Vishnu Chandran
April 27, 2017
Short term measures, long term headache?
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The Finance Act of 2017 had amended Section 10(38) of the Income Tax Act, 1961 (“IT Act”) to the effect that long term capital gains (“LTCG“) from transfer of equity shares of companies listed on stock exchanges, would be exempt from tax only if securities transaction tax (“STT”) was paid at the time of acquisition of such shares (“Amendment”). Prior to this change, any LTCG arising from sale of equity shares was exempt from tax if STT was paid at the time of such sale. Thus pursuant to the Amendment, exemption from LTCG tax would be limited to cases where STT was paid in both legs of purchase and sale of equity shares.

The Amendment is part of a string of Governmental actions seeking to curb unaccounted income and black money. The memorandum to the Finance Bill mentioned that the exemption provided under Section 10(38) was being misused by certain persons for declaring their unaccounted income as LTCG by entering into sham transactions; and hence, the above step was brought in as a measure to prevent such practices. The memorandum had also added that the Government would notify certain exemptions to the provision so as to protect genuine cases where the STT could not have been paid at the time of acquisition of the shares being sold, such as acquisition of shares in an IPO or FPO, bonus or rights issue by a listed company, acquisition by non-residents in accordance with the FDI policy, etc.

The proposed change, however, caused considerable consternation amongst promoters and investors alike, as there was hardly any guidance on whether all genuine transactions, for instance acquisitions prior to the listing of a company, would be protected.

The Government recently put up a draft notification concerning the sale transactions that would be exempted from the rigors of the Amendment. The notification provides for a negative list of three instances wherein the tax exemption under Section 10(38) would not be applicable if no STT was paid at the time of acquisition of such shares being sold. In all other cases, the seller (subject to the payment of STT during sale) would not be burdened with LTCG tax even if no STT was paid when such seller acquired the shares being sold.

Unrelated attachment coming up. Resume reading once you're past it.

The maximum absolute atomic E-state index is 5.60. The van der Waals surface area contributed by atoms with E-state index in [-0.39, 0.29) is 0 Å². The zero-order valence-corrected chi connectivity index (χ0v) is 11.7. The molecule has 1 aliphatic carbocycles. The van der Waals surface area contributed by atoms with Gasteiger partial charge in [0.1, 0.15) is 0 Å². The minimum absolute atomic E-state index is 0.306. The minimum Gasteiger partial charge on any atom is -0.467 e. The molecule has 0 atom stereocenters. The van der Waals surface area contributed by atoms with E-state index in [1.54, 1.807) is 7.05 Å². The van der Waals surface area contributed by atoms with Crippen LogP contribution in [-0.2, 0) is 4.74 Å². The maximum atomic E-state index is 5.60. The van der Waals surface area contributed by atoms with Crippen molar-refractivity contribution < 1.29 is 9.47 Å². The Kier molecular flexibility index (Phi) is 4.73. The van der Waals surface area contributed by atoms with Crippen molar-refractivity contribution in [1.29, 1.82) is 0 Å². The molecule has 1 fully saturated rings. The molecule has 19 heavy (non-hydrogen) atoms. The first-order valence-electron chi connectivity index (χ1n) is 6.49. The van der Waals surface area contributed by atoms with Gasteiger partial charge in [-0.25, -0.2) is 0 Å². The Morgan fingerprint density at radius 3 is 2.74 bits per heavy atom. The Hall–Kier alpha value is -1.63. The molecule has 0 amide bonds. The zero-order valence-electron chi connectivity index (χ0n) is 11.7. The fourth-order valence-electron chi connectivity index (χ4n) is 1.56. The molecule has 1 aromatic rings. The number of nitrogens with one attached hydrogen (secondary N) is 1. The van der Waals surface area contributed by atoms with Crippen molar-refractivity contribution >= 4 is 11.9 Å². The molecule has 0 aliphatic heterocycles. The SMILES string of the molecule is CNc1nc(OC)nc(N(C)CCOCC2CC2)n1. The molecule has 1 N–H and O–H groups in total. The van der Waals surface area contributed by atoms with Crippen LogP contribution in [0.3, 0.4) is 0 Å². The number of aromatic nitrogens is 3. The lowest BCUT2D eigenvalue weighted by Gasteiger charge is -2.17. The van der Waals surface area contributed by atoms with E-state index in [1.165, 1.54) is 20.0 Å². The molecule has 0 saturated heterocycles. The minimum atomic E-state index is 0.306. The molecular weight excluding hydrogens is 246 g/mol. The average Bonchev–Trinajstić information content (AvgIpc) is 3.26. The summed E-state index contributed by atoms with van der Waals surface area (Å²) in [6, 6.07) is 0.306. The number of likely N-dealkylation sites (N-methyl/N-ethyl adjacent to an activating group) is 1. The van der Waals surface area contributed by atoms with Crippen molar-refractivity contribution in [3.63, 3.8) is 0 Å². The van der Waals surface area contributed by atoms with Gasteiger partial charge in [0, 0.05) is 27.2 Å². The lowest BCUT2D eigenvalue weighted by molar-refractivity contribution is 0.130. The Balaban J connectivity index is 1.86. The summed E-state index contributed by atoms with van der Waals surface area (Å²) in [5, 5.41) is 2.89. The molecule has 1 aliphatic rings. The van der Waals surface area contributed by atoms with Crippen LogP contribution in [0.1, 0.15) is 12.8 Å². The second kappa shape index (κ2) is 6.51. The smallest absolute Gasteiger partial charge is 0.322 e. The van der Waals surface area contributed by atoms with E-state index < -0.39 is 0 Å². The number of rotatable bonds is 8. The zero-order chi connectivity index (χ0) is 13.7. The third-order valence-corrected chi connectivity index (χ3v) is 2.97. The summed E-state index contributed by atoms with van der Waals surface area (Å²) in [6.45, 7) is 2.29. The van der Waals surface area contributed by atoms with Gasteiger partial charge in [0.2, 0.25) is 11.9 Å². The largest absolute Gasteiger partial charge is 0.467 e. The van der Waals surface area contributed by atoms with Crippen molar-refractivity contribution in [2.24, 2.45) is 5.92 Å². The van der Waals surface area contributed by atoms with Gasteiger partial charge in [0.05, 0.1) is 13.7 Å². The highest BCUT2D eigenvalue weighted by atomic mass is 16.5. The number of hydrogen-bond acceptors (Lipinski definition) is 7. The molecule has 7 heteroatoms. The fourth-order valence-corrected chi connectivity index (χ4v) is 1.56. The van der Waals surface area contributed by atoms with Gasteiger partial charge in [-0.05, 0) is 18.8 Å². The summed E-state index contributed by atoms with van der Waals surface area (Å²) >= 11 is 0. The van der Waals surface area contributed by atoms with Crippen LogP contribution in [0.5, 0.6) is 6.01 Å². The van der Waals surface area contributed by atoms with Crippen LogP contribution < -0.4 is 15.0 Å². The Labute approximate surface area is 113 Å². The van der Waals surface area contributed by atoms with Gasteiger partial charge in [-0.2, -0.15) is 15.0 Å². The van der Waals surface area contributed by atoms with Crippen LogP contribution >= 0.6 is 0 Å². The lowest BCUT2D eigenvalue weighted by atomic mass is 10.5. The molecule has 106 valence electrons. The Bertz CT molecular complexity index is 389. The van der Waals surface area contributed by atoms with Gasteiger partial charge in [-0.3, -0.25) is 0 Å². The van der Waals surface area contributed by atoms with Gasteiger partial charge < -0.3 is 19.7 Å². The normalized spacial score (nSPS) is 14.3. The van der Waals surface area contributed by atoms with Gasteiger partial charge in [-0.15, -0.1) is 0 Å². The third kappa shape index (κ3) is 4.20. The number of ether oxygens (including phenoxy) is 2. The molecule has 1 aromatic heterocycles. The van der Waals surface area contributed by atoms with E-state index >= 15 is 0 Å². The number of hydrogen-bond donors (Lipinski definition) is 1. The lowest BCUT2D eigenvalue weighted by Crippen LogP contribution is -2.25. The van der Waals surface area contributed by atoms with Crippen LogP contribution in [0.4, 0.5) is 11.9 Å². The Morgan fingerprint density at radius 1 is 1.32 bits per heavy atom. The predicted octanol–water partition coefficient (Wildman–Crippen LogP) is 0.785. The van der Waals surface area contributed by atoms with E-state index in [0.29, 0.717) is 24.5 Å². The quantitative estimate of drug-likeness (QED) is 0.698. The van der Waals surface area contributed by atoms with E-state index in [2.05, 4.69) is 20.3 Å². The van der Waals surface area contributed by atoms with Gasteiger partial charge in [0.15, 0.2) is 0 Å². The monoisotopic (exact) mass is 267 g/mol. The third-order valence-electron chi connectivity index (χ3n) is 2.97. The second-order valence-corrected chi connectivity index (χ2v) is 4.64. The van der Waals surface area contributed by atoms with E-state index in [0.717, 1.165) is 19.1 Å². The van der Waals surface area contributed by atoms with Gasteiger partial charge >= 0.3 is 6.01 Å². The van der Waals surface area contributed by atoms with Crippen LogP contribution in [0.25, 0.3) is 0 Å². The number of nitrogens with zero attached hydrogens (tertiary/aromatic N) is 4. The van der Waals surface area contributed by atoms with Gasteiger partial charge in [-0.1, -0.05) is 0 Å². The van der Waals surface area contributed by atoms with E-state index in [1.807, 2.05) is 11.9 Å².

The three kinds of transactions notified by the Government are:

1. Acquisition by way of preferential issue of listed equity shares in a company whose equity shares are not frequently traded on a recognized stock exchange, except in cases where the regulations relating to preferential issue under the Securities and Exchange Board of India (Issue of Capital and Disclosure Requirements) Regulations, 2009 are not applicable to such issue;

2. Purchase of listed equity shares in a company which is not entered through a recognized stock exchange; and

3. Acquisition of equity shares of a company during the period between the delisting of such company and its relisting on a recognized stock exchange.

The Government has taken the right approach by introducing a negative list of acquisitions which would not offer LTCG tax exemption to the purchaser when subsequently selling those shares. The primary fear amongst the stakeholders pursuant to the Amendment was whether the Government would be able to capture and exempt all instances of genuine share transfers, and the approach of having a limited negative list is a step in the right direction. It is now abundantly clear that any acquisition of shares of a company prior to its listing would not be affected by the Amendment.

However, the notified list of acquisitions has the potential to capture even certain genuine transactions within its ambit.

For instance, second and third items in the list could be read to include issuance of ESOPs to employees by a listed company within their scope. This seems to be an oversight on part of the Government as the Revenue Secretary soon after the proposal at the Union Budget for Amendment had clarified that ESOPs would not be adversely affected by it.

Another issue with the broad language of the second item is that it captures all off-market purchases of listed company shares. It is commonplace for strategic buyouts and private equity acquisitions in listed companies to be structured through negotiated off-market deals. It is not clear at this point if the Government intentionally took away the exemption for all off-market acquisitions. If this indeed is the case, it could adversely impact the appetite amongst private equity players and strategic investors in doing secondary transactions in listed companies.

Also, since it might be difficult for the Government to list down each and every exceptions to the negative list and thereby ensure that no genuine transaction is affected by the Amendment, it would be worthwhile if the seller is given a chance to showcase the genuineness of a transaction and claim the LTCG tax exemption even if the concerned sale falls within the negative list of transactions.

The Government has sought comments from the stakeholders on the draft notification, and it is hoped that the final notification would address the above issues.

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